These are some really interesting thoughts, followed to their logical conclusions, one should end up with a 44mag lever gun and a 44mag revolver, or the same combo in 45LC.
One book I’ve read on the history of gunpowder had some humorous documentation of French powder masters making special pains to collect the chamber pots of bishops and priests, as the amount of red wine these holy men consumed made their chamber pots especially lucrative in nitrates. Again, if people start a serious study of how we, Americans, did things in the 19th century, all questions will be answered.
I agree that a Marlin 1894 .357 is probably the best choice in a long gun for someone in my situation.
Have you considered creating a link using your online nic to a contact page for gun owners who might want to contact you about work? Other people, when the SHTF, have let the po-po know that while they are out harassing others for fun, profit, and the Regime, that their families are unprotected. One of MY shtf weapons is a Marlin 1894 in 44 mag, with a matching Redhawk…and none max loads for everyday use. Breaking Surviving a Venomous Snake Bite – What You Need to Know When is it safe to start your garden?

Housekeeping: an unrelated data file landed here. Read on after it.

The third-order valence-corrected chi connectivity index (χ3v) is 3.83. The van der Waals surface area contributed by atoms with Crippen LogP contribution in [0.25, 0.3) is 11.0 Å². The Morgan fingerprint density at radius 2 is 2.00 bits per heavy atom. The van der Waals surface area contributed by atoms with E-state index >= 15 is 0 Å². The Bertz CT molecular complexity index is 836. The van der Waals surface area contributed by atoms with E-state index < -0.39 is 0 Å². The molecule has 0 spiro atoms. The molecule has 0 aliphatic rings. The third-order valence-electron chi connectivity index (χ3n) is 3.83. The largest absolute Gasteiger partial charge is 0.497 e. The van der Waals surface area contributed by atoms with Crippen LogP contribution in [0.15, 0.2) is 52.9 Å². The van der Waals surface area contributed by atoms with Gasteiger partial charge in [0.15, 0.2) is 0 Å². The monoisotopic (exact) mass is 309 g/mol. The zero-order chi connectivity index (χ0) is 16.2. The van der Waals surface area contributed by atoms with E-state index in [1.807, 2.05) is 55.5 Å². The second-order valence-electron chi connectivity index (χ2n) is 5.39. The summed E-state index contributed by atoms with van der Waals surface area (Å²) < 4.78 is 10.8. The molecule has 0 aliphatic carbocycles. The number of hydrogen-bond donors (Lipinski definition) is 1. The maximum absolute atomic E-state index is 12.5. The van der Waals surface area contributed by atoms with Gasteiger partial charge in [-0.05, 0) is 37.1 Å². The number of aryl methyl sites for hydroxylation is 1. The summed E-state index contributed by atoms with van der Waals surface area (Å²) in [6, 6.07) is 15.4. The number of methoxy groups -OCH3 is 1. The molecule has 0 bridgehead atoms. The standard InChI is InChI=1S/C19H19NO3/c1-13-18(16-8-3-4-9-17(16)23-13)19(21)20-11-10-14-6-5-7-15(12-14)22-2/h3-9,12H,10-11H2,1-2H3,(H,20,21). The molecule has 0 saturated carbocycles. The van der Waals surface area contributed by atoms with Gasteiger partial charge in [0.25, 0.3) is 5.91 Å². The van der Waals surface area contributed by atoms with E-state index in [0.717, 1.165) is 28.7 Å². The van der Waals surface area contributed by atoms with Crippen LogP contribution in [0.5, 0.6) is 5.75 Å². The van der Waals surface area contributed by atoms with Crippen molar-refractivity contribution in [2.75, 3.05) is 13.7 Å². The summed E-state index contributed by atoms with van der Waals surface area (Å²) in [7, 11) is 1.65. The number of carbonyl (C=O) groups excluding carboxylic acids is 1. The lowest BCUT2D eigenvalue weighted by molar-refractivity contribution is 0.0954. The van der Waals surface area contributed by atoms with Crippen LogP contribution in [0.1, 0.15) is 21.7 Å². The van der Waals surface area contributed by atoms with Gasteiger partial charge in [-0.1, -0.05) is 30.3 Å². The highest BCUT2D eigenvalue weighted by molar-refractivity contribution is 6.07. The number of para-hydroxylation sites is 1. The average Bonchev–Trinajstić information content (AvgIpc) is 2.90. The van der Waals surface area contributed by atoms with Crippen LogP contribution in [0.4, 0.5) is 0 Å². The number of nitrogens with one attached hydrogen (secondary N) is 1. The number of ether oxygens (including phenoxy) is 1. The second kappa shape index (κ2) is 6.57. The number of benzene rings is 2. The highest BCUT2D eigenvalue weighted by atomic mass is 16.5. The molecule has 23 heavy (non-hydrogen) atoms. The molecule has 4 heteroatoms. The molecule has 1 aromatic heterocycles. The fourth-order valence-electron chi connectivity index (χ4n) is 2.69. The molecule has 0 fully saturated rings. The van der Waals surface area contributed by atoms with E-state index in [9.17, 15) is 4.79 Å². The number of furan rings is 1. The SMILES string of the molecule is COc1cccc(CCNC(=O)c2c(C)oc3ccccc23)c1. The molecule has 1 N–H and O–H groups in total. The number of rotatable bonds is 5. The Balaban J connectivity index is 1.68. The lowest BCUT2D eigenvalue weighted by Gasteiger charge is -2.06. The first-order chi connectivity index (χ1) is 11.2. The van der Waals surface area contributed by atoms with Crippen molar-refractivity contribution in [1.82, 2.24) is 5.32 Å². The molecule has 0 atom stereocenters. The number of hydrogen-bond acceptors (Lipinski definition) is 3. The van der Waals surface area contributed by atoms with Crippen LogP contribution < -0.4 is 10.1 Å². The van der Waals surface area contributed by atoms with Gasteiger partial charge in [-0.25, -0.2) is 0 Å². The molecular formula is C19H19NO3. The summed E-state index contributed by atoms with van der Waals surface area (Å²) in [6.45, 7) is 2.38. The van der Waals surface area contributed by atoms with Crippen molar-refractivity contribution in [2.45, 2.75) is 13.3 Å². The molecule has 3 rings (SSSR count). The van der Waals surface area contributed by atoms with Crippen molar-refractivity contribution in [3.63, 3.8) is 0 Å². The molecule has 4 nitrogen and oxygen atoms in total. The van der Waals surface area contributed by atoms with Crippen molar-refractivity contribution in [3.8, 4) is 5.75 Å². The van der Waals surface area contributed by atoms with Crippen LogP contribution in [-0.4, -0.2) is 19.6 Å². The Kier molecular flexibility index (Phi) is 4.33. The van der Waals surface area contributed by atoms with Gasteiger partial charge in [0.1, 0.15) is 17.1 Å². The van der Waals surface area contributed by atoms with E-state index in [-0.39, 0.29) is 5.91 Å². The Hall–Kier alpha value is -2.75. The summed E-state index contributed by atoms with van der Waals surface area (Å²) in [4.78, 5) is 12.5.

A totally disassembled Dater model TC3 suppressor in .357 magnum for the Thompson centerfire pistol pictured— one of Dater's custom designs for this powerful handgun.
And while it may be jumping the queue a little bit, its only because this is the exact same question that hunters across the country are asking right now in preparation for the upcoming hunting season.